Sunday, 10 June 2012

Allergen Bureau Latest News Update

Advances in coeliac disease research

The recent scientific and clinical advances in coeliac disease research have been summarised in a review published in the journal Current Opinion in Gastroenterology.

Epidemiological studies have shown that coeliac disease is as common in parts of Asia, Africa and Eastern Europe as it is in the Western world. Large population-based studies have expanded knowledge of the long-term risks of coeliac disease, which no longer includes infertility (once a gluten free diet is established), and explored relationships with concomitant autoimmune diseases such as type 1 diabetes and microscopic colitis.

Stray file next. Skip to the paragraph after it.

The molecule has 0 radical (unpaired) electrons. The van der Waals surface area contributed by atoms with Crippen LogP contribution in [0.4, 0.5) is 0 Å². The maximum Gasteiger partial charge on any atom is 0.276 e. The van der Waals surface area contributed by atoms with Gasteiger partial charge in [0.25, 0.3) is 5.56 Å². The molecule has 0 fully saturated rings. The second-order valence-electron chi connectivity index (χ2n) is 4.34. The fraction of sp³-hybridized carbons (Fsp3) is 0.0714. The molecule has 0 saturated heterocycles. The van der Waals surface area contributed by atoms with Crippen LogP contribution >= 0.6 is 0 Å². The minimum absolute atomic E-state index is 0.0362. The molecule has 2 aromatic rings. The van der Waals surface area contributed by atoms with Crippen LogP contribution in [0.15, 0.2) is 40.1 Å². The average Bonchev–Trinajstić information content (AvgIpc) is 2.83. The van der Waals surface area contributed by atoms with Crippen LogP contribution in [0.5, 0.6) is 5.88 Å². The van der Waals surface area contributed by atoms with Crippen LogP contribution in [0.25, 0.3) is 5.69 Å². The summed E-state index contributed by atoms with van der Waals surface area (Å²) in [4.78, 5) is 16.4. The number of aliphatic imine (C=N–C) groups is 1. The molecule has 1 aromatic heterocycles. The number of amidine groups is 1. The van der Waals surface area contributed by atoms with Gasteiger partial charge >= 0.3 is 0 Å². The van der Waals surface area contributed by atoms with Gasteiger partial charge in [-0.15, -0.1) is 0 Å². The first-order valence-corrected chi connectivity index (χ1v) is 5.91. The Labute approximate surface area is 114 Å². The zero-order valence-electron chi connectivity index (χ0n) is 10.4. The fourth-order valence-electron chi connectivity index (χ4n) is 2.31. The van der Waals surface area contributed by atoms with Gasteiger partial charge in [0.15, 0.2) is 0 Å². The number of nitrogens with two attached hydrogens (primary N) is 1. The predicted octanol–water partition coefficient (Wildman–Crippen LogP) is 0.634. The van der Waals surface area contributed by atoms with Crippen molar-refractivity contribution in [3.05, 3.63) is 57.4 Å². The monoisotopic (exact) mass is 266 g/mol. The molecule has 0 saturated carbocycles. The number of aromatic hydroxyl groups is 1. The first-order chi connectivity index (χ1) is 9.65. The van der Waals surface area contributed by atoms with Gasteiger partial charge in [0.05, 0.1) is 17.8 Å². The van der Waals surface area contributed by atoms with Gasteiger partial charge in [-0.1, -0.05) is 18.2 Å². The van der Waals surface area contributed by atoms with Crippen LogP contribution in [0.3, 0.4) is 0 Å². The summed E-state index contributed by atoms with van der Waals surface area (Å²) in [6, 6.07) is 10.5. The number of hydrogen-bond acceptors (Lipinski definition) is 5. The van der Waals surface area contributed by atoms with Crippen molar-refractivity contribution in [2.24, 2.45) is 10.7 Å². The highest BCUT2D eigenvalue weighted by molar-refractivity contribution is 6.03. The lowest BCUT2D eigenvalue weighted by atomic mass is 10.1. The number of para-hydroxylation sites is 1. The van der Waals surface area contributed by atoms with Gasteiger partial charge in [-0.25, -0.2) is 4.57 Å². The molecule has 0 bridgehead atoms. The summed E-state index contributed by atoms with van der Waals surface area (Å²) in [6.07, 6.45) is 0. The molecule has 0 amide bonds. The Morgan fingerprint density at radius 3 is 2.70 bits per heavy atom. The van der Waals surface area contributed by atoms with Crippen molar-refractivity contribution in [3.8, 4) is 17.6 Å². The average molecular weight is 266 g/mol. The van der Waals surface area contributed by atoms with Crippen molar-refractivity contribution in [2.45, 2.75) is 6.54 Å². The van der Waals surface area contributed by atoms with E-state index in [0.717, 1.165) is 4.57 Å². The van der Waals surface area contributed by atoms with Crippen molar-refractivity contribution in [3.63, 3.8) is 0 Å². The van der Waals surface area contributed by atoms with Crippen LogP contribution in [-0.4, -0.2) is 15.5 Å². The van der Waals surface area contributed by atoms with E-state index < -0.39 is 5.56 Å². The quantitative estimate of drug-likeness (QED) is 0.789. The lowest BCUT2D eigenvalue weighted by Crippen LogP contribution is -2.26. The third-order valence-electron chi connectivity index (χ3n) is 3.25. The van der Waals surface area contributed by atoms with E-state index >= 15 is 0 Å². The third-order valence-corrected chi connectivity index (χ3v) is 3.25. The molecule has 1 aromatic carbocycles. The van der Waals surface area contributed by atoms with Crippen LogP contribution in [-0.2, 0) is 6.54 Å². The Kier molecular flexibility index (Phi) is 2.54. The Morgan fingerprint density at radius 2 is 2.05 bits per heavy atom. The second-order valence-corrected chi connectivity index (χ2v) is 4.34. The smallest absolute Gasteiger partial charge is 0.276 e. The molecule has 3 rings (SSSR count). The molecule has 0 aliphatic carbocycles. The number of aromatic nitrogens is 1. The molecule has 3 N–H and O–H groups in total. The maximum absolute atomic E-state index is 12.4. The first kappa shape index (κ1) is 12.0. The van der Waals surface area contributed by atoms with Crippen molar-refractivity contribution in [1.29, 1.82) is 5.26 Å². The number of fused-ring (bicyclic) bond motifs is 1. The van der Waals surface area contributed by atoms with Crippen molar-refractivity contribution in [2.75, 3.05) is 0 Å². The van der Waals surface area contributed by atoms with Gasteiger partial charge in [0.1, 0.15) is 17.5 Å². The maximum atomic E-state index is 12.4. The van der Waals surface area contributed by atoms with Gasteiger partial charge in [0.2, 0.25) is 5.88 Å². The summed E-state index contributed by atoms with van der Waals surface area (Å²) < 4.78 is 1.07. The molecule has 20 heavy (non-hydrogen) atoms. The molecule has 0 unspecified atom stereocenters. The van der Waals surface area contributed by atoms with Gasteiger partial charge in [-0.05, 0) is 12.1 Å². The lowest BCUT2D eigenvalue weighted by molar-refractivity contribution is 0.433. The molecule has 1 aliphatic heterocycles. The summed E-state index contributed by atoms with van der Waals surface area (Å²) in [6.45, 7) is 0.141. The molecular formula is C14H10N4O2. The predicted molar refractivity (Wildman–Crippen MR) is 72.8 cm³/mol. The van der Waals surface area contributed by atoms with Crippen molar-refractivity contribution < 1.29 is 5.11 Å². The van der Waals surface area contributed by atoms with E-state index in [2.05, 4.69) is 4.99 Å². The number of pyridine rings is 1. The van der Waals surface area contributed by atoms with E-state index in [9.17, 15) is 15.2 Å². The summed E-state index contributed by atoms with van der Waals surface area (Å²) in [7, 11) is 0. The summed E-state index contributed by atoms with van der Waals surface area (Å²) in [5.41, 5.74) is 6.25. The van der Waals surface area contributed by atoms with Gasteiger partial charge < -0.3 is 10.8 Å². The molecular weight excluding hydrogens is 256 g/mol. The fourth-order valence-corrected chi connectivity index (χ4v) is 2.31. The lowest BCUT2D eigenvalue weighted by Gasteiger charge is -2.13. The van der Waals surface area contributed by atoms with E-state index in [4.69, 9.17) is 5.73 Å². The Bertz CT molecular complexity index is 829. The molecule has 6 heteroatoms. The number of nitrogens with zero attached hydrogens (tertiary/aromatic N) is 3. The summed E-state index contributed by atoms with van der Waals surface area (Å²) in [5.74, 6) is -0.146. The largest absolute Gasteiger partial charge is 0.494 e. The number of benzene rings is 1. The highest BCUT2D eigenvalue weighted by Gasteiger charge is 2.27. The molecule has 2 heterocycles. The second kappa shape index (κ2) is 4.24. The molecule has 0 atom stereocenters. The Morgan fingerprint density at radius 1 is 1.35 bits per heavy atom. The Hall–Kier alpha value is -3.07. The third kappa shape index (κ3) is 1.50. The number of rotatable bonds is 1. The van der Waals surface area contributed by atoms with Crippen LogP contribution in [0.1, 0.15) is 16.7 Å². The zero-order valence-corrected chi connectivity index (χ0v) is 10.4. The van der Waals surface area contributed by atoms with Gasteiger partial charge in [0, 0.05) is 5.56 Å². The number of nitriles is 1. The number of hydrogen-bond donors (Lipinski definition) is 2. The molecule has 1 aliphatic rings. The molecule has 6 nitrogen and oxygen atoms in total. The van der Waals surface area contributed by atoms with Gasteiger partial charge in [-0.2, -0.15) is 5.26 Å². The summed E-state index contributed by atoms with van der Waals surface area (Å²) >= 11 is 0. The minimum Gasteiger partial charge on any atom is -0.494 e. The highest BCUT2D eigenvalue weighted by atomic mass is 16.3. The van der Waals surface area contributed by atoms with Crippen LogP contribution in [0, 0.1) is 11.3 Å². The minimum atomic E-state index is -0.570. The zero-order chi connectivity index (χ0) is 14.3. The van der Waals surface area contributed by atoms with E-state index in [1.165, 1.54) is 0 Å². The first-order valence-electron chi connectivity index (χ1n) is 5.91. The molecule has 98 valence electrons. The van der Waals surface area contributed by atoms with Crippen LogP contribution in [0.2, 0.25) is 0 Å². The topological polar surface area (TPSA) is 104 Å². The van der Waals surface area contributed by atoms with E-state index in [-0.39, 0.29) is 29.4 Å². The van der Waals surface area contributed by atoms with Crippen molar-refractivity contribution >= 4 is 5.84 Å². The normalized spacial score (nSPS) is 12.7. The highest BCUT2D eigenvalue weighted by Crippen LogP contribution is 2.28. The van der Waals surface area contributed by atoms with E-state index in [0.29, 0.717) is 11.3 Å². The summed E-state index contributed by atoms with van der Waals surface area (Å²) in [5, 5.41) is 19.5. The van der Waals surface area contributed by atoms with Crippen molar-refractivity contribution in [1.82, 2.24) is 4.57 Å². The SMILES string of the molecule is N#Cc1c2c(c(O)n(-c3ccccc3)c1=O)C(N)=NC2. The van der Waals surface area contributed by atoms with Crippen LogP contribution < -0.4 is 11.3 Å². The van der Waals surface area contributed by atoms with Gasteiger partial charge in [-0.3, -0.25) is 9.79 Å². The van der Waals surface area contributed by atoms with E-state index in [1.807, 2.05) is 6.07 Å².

A particularly interesting finding is that vitamin A supplementation can actually worsen the inflammatory response in people with coeliac disease, while there is some evidence to suggest vitamin C may be beneficial.

In terms of advances in coeliac disease treatment, the‘gold-standard’ remains lifelong adherence to a strict gluten-free diet. However, there is continuing work on other therapeutic options including vaccinations, oral enzyme supplements and inhibitors of the gliadin antigen. At the same time, research is being conducted on new varieties of oats and barley that are better tolerated by those sensitive to gluten and new wheat varieties with minimal gliadin content are also being studied. Some work in this field has shown the gliadin content of regular bread can be reduced by 85% while maintaining baking quality.

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